He pointed out that "In places where we work, we see how fragile the progress is that has been achieved over the last decade. Health ministries are working hard to implement the latest treatment recommendations and policies to get ahead of the wave of new infections, but they can't do it alone."
Domestic spending by African governments has been uneven. In Malawi, which has an ambitious plan to put half a million people on ARVs by 2014, the treatment programme is almost entirely donor-funded - the government foots just five percent of its HIV bill - and the country's Global Fund grant comes to an end in 2014.
"The government is committed to fighting HIV, but the economy is not good at the moment and we rely completely on donors. Our programmes are running very well, but without donor support we can't manage on our own," Stuart Chuka, national HIV/AIDS programme officer in Malawi's Ministry of Health, told IRIN/PlusNews.
Need for continued support
"The cost of the ARV programme is almost the same as the total annual national health budget… For our human resources for health, we already have a problem, but with the Global Fund money running out it is going to be quite difficult - the money had helped us hire and retain more workers," he said.
Chuka noted that the country had adopted the latest UN World Health Organization guidelines to switch from the ARV, stavudine, to tenofovir (TDF) in first-line drug regimens, but insufficient resources meant not everyone could be put on the new drug. HIV-positive pregnant women, patients co-infected with HIV and TB, and those with severe reactions to stavudine are being prioritized.
Photo: John Nyaga/IRIN
|A record number of sub-Saharan Africans - 6.2 million in 2011 - are now accessing life-prolonging HIV treatment (file photo)|
In the Democratic Republic of Congo (DRC), a major World Bank project closed in 2011 after six years, while UNITAID, an international health financing mechanism for paediatric and second-line ARVs, will end its funding to the DRC in December 2012. The US President's Emergency Plan for AIDS Relief (PEPFAR) provides ARVs for prevention of mother-to-child transmission, but only for 18 months, after which patients are expected to be absorbed into the Global Fund's programmes.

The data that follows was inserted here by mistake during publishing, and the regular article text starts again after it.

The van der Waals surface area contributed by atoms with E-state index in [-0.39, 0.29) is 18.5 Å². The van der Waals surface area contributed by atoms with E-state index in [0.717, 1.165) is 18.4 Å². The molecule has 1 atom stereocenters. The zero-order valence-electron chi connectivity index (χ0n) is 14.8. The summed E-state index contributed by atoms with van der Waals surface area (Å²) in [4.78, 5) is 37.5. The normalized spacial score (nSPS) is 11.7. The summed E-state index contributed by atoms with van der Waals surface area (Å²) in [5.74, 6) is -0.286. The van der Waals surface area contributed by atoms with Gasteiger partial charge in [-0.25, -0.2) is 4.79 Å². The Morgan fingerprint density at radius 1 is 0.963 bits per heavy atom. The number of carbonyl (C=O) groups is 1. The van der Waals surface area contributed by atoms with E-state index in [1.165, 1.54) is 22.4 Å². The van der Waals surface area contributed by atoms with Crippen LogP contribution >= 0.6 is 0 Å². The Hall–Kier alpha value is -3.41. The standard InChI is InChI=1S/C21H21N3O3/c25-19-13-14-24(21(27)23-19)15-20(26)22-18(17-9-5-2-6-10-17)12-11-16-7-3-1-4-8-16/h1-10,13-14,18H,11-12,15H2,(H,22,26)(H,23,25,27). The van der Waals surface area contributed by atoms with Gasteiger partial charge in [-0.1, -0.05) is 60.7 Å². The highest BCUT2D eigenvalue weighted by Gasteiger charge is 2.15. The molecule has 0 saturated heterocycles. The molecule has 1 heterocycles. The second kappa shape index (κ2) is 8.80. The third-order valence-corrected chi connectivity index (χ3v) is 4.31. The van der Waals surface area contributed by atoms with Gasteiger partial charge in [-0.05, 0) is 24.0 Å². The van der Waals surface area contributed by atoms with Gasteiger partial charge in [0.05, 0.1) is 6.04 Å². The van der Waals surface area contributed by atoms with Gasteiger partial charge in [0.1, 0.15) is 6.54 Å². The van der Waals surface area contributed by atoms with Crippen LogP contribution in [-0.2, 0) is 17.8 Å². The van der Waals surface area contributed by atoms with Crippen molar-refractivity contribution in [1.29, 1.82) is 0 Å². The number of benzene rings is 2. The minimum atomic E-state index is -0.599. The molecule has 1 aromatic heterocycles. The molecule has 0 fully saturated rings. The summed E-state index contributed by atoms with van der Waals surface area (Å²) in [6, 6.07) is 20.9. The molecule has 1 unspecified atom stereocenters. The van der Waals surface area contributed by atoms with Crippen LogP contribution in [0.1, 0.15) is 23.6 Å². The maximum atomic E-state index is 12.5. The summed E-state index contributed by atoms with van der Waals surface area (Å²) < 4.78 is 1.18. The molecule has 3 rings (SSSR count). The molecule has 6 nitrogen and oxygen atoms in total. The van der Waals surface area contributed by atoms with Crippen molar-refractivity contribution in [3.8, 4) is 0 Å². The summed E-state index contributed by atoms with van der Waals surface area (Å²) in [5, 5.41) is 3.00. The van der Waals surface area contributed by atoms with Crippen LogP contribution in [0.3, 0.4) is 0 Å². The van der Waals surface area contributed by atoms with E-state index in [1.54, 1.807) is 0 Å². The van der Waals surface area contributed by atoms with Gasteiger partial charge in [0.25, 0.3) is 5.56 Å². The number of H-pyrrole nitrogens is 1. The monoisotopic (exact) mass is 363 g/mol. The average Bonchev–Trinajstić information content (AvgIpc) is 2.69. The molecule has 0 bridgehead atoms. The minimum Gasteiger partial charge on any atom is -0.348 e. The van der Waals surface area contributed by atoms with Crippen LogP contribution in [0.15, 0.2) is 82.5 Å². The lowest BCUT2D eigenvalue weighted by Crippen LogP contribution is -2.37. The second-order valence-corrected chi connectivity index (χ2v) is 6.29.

The Global Fund - the major donor to DRC's HIV fight - expects to put some 32,000 new patients on ARVs by the end of 2014, but at least 430,000 people need the drugs. Just 12.3 percent of people who need ARVs have access to them, and MSF warns that unless more money is invested, ARV coverage will remain below 25 percent in 2015.
"One of the major problems is delays in seeking treatment - people in the DRC still pay between $15 and $25 for a CD4 test [a measure of immune strength]. At the MSF hospital in Kinshasa we are seeing at least one death per day - 50 percent of these are people who arrived 48 hours earlier - a clear sign of problems in HIV testing," said Thierry Dethier, advocacy officer for MSF in DRC. "Due to the shortage of international support, the government seems afraid to roll out its national testing programme, because it cannot assure HIV-positive patients of treatment."
Agencies working in DRC are hoping to see the government allocate at least $7 million to HIV/AIDS in this year's budget, as well as increased spending on health, which has not exceeded 6 percent of the national budget in the last decade.
"HIV prevention and treatment is needed for all, now and always," said UNAIDS' Sidibé. "I believe that together we will end AIDS. The question is not if, but when."